What I found very compelling about this book is that Safran Foer craftily captures the scope of the American imagination about the topic: naming comprehensively what is at stake, who the major players are, and what it will take to shift our perspectives. And it is done in such a way that his moral indignation for the practice of eating factory farmed meat (the book is tailored more to this argument rather than questioning the philosophical/moral imperatives surrounding "eating animals in general) is felt but not puritanically so.
I read this book in the middle of transitioning from "vegetarianism" to "veganism" and it definitely helped strengthened my convictions while making decisions at the grocery store. However, (and this point is clear in the book), the solution to the problems outlined in the book is not converting everyone to a new diet but making demands to the industries and lawmakers that power the meat/fish/egg/etc system, so I think anyone, regardless of diet preferences/ethics should wander through these pages.

Jul 11, 2012

Initially, I found the writing to be a little disjointed; however, I loved the book overall and the overall message. I really didn't know all that he wrote about and it made me feel awful - humans are bleeping awful - how could we even allow this to happen? I have spoken about the book a few times and told people they should read it and I often get a response of "oh, I really don't want to know". Foer makes a quote near the end that was something to the effect of "you are either ignorant or indifferent" and once you are no longer ignorant, it is difficult to remain indifferent. A must must read!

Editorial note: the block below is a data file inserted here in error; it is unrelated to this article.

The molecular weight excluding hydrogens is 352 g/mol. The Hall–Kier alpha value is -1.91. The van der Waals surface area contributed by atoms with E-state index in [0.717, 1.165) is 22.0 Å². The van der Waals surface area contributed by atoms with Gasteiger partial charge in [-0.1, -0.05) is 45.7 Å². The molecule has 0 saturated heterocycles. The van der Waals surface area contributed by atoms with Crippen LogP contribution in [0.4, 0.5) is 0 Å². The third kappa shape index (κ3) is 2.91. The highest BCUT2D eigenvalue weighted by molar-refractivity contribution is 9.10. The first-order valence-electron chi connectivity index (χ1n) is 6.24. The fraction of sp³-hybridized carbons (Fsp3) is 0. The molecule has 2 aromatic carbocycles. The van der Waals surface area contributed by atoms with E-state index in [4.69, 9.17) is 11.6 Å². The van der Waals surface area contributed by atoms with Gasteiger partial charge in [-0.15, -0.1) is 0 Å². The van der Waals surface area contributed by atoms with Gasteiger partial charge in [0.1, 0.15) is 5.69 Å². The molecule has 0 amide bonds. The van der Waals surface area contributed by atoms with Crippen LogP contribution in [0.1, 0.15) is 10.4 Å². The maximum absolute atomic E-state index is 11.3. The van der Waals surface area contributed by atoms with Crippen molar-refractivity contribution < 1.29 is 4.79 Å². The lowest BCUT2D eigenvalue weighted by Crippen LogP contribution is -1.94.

Jul 09, 2012

This book is really interesting and informative and quite well written. However, it'll probably make you stop eating meat.

Jun 07, 2012

A well-researched book, with a variety of interviews and research on how and who your meat comes from. Written from the perspective of a new father who is looking for answers (and certainly doesn't get them from big Ag).

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PimaLib_BeccaB May 07, 2015

“It's always possible to wake someone from sleep, but no amount of noise will wake someone who is pretending to be asleep.”

PimaLib_BeccaB May 07, 2015

“Not responding is a response - we are equally responsible for what we don't do."

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Dec 05, 2014

srhwng thinks this title is suitable for 12 years and over


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nypl_epiphany Jun 25, 2012

The latest from novelist Foer is a surprising but characteristically brilliant memoir-investigation, boasting an exhaustively-argued account of one man-child's decade-long struggle with vegetarianism. On the eve of becoming a father, Foer takes all the arguments for and against vegetarianism a neurotic step beyond and, to decide how to feed his coming baby, investigates everything from the intelligence level of our most popular meat providers-cattle, pigs, and poultry-to the specious self-justifications (his own included) for eating some meat products and not others. Foer offers a lighthearted counterpoint to his investigation in doting portraits of his loving grandmother, and her meat-and-potatoes comfort food, leaving him to wrestle with the comparative weight of food's socio-cultural significance and its economic-moral-political meaning. Without pulling any punches-factory farming is given the full expose treatment-Foer combines an array of facts, astutely-written anecdotes, and his furious, inward-spinning energy to make a personal, highly entertaining take on an increasingly visible (and book-selling) moral question; call it, perhaps, An Omnivore's Dilemma.(From Publisher's Weekly)